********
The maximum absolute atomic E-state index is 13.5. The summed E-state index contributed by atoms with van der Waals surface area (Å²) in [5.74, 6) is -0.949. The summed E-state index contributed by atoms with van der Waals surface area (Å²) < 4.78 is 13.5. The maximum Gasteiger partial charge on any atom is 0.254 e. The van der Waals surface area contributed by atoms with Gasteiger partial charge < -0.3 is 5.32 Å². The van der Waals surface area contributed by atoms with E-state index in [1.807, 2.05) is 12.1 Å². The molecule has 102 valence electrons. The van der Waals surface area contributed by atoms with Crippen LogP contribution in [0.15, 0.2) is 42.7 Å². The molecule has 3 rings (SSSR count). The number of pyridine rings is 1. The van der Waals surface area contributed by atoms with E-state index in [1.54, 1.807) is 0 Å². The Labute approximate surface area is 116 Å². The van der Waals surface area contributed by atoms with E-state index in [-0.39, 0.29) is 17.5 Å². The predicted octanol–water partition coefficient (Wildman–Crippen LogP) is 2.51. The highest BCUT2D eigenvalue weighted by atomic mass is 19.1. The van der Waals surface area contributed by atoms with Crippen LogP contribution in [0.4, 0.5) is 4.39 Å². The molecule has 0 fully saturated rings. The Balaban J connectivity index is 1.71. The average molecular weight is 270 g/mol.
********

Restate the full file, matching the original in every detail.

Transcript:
The maximum absolute atomic E-state index is 13.5. The summed E-state index contributed by atoms with van der Waals surface area (Å²) in [5.74, 6) is -0.949. The summed E-state index contributed by atoms with van der Waals surface area (Å²) < 4.78 is 13.5. The maximum Gasteiger partial charge on any atom is 0.254 e. The van der Waals surface area contributed by atoms with Gasteiger partial charge < -0.3 is 5.32 Å². The van der Waals surface area contributed by atoms with E-state index in [1.807, 2.05) is 12.1 Å². The molecule has 102 valence electrons. The van der Waals surface area contributed by atoms with Crippen LogP contribution in [0.15, 0.2) is 42.7 Å². The molecule has 3 rings (SSSR count). The number of pyridine rings is 1. The van der Waals surface area contributed by atoms with E-state index in [1.54, 1.807) is 0 Å². The Labute approximate surface area is 116 Å². The van der Waals surface area contributed by atoms with E-state index in [-0.39, 0.29) is 17.5 Å². The predicted octanol–water partition coefficient (Wildman–Crippen LogP) is 2.51. The highest BCUT2D eigenvalue weighted by atomic mass is 19.1. The van der Waals surface area contributed by atoms with Crippen LogP contribution in [0.4, 0.5) is 4.39 Å². The molecule has 0 fully saturated rings. The Balaban J connectivity index is 1.71. The average molecular weight is 270 g/mol.